learnyounode Lesson 11 – HTTP File Server

(Last Updated On: 2019-12-28)

For this lesson we need to create an HTTP server that serves the same text file each time the server receives a request.  Just like in the previous lesson, the server should listen on the port that is provided by the first argument to the program (process.argv[2]).  A location to the file will be provided as the second argument to the program.  Unlike the previous lesson, we need to create an HTTP server rather than a TCP server.

This lesson requires that we use the fs.createReadStream() method to stream the file contents to our server’s response rather than using the fs.readFile() method.  What’s the difference?  The fs.readFile() method will read the entire file into memory before sending it to the response, while the fs.createReadStream() method will stream the file contents to the response as it is read.  This may be faster in some cases, and use less memory.

By creating a read stream, we can use the pipe() method to stream our files contents from the source (the file) to the destination (the response).  The signature for the pipe method is source.pipe(destination), although you will see it represented as src.pip(dst) in the tutorial hint.  The bottom line is that we can connect a file system stream to a response stream.


var http = require('http')
var fs = require('fs')

var port = process.argv[2]
var file = process.argv[3]

http.createServer(function (request, response) {
}).listen(+port, function () {
  console.log('Server listening on http://localhost:%s', port)

The solution I came up with is very similar to the official solution.  I am passing the http and fs modules to the variables http and fs.  In addition, I am passing the first and second arguments (process.argv[2] and process.argv[3]) to my program to the variables port and file.  It is not necessary to pass either arguments to a variable.  However, I find that it is helpful for bringing context and readability to my program by naming the purposes of those arguments.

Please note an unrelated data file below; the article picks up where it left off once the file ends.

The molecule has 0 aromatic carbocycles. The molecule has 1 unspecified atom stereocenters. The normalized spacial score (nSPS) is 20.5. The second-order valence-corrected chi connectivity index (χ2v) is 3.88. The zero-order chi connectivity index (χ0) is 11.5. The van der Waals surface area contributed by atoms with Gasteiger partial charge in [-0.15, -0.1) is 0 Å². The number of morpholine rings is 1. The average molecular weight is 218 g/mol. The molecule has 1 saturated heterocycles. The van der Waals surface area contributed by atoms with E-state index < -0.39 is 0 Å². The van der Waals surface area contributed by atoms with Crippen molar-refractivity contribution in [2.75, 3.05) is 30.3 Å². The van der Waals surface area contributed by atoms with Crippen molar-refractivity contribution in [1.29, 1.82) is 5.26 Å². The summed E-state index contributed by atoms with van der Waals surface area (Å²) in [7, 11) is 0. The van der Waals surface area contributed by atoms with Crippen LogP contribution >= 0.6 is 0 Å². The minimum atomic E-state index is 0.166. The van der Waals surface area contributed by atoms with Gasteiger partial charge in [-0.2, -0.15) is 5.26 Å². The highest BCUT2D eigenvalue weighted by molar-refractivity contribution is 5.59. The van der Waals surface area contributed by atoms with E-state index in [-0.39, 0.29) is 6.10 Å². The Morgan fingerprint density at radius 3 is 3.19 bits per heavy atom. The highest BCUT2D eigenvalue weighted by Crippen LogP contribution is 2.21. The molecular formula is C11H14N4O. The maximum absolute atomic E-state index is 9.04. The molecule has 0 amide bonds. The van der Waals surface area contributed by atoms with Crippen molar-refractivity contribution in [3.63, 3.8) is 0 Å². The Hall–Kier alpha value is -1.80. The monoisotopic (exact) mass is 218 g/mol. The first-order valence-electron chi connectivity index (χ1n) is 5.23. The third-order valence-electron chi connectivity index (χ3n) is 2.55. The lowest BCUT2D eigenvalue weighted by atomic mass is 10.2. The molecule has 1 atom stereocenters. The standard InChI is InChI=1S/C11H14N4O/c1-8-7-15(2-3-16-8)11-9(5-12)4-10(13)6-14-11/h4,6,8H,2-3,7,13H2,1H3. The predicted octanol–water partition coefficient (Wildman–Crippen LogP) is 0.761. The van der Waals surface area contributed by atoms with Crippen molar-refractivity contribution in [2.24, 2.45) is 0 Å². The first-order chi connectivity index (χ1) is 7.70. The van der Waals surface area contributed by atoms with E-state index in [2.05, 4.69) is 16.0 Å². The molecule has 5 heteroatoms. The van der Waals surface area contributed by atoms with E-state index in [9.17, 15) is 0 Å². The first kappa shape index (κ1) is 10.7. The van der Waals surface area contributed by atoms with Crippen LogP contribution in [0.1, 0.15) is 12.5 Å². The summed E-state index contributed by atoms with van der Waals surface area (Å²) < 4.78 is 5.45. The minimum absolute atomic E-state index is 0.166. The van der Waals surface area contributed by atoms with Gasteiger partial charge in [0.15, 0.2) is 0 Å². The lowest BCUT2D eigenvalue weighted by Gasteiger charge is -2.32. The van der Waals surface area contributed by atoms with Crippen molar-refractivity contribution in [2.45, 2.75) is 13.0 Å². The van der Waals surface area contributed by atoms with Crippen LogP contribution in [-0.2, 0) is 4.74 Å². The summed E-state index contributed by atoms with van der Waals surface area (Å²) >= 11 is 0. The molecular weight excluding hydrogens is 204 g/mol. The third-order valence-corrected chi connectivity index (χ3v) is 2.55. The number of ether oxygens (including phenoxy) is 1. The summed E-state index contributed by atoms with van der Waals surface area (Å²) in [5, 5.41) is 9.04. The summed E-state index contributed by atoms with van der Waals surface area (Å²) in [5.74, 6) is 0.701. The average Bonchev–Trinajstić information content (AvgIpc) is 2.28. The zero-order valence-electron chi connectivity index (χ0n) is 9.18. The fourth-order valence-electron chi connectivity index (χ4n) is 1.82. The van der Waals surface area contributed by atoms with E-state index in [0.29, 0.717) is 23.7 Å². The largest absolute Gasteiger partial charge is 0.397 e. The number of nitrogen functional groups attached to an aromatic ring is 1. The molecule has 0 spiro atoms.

After declaring my variables, I am using the http.createServer() method and passing a callback function as an argument.  The callback function takes two arguments called request and response.  Inside of my callback function, I am using the fs.createReadStream() method to to stream my file to memory.  Then I am passing that stream to the response object of my callback function with the pipe() method.  Finally, I am listening on the port that is passed to my program via process.argv[3] with the http.listen() method.  Rather than calling method below createServer(), I am appending it to the end of the http.createServer method with the signature http.createServer().listen().  Inside of the listen() method, I am also passing a callback function as an argument.  When a connection is made, my callback function logs the url of my server to the console and tells the user that the server is listening.

It is worth mentioning that I often times see folks placing the ‘server is listening’ message outside of a callback function.  As far as I know, this is not the correct way to go about it because the server is listening message may be logged to the console before the server is actually listening.  It is best to place this message in a callback so that your end user knows that the server is actually listening.

Official Solution

var http = require('http')
var fs = require('fs')

var server = http.createServer(function (req, res) {
  res.writeHead(200, { 'content-type': 'text/plain' })



The official solution differs only slightly.  The key difference is that after the createServer() method is called, the writeHead() method is called inside of a callback function that is passed to the createServer() method as an argument.  The data that is written to the head is the http success code (200), as well as a JSON object which contains the content type.  This really is the best practice.  If you wanted to you could take this a step further and also write the content length the the response head by using the length() method to calculate the length of your data.

Lelsson 12